Software design patterns and principles

Your will probably be using object-oriented (OO) or functional programming in your microservices or Lambda code, so let's briefly talk about the patterns linked to them.

In OO programming, there are many best practice patterns or principles you can use when coding, such as GRASP or SOLID. I will not go into too much depth as it would take a whole book, but I would like to highlight some principles that are important for microservices:

  • SOLID: This has five principles. One example is the Single Responsibility Principle (SRP), where you define classes that each have a single responsibility and hence a single reason for change, reducing the size of the services and increasing their stability.
  • Package cohesion: For example, common closure-principle classes that change together belong together. So when a business rule changes, developers only need to change code in a small number of packages.
  • Package coupling: For example, the acyclic dependencies principle, which states that dependency graphs of packages or components should have no cycles.

Let's briefly go into some of the useful design patterns for microservice:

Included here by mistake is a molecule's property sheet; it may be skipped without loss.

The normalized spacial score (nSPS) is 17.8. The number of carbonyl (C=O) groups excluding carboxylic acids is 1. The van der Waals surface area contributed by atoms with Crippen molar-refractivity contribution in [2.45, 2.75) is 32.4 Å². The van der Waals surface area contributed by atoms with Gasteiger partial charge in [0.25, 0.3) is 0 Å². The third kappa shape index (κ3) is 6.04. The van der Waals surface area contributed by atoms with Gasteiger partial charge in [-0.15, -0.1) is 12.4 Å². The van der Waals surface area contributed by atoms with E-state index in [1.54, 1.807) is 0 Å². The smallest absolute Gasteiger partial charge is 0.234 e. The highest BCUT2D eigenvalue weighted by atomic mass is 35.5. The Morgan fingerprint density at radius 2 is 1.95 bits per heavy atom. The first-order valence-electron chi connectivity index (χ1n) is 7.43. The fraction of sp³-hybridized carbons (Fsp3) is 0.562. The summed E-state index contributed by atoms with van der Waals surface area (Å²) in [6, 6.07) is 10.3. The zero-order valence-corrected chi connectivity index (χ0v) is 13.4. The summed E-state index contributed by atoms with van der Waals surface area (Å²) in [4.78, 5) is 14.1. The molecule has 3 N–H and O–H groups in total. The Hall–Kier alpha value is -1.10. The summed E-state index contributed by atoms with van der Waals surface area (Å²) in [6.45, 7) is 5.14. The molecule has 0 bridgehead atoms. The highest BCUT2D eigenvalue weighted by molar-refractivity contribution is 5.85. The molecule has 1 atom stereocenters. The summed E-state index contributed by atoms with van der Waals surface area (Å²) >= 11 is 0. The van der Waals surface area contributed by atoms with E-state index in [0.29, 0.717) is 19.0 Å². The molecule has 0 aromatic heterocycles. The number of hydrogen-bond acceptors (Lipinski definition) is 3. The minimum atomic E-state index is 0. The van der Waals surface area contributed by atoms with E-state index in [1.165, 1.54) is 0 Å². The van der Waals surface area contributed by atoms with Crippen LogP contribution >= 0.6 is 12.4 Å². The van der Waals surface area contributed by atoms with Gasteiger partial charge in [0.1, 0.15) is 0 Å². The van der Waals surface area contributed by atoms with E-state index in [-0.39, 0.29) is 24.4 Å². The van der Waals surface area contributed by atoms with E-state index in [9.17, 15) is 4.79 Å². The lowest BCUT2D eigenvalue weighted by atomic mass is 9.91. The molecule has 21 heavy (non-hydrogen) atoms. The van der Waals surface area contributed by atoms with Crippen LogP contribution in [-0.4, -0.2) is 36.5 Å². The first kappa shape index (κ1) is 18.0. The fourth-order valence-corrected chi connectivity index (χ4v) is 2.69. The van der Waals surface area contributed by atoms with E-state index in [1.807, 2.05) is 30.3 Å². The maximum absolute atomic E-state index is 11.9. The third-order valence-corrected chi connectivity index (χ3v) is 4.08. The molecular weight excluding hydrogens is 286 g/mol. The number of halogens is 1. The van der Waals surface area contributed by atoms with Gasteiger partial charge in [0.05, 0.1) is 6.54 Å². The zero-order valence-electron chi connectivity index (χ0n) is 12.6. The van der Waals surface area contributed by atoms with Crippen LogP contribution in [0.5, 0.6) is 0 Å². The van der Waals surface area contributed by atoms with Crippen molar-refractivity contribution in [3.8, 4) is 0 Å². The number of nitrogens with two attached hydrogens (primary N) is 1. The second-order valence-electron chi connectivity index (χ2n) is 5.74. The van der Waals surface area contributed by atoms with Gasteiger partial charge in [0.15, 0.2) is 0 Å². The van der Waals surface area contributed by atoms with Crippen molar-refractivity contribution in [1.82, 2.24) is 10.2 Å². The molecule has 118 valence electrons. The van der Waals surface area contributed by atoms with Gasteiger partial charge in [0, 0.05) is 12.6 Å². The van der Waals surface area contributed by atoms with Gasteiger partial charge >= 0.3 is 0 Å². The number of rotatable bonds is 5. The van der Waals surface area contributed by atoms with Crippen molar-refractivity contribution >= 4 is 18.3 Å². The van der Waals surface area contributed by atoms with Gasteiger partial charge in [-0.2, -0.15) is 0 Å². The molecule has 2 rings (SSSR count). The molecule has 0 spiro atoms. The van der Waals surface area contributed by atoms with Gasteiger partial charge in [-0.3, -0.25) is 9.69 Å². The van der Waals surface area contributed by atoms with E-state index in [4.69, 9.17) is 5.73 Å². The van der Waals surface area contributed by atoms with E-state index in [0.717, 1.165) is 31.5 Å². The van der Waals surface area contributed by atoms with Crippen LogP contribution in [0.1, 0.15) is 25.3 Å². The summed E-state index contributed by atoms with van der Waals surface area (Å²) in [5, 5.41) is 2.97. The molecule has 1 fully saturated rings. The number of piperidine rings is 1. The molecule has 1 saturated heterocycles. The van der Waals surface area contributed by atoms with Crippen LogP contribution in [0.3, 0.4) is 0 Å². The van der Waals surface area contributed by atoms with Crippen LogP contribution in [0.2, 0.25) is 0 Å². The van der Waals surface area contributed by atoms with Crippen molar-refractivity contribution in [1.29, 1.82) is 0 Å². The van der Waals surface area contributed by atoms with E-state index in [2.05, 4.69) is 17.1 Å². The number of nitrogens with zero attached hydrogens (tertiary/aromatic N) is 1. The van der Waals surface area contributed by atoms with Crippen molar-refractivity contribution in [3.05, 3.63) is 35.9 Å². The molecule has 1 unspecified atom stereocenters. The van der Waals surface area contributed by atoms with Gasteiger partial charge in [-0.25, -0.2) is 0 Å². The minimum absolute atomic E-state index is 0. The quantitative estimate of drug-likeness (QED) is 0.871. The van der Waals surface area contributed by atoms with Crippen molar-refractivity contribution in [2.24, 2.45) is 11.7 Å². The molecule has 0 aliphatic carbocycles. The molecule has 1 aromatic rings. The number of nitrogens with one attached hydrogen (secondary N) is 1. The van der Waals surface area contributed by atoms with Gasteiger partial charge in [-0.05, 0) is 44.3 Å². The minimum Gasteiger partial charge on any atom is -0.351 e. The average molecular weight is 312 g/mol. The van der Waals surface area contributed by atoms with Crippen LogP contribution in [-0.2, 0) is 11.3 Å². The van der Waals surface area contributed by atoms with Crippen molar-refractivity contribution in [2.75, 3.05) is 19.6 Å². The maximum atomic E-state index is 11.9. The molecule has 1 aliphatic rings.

• Creational patterns: For example, the factory method creates an instance of several derived classes.
  • Structural patterns: For example, the decorator adds additional responsibilities to an object dynamically.
  • Behavioral patterns: For example, the command pattern encapsulates a request as an object, making it easier to extract parameters, queuing, and logging of requests. Basically, you decouple the parameter that creates the command from the one that executes it.
  • Concurrency patterns: For example, the reactor object provides an asynchronous interface to resources that must be handled synchronously.

Depending on you coding experience, you may be familiar with these. If not, it's worth reading about them to improve you code readability, management, and stability, as well as your productivity. Here are some references where you can find out more: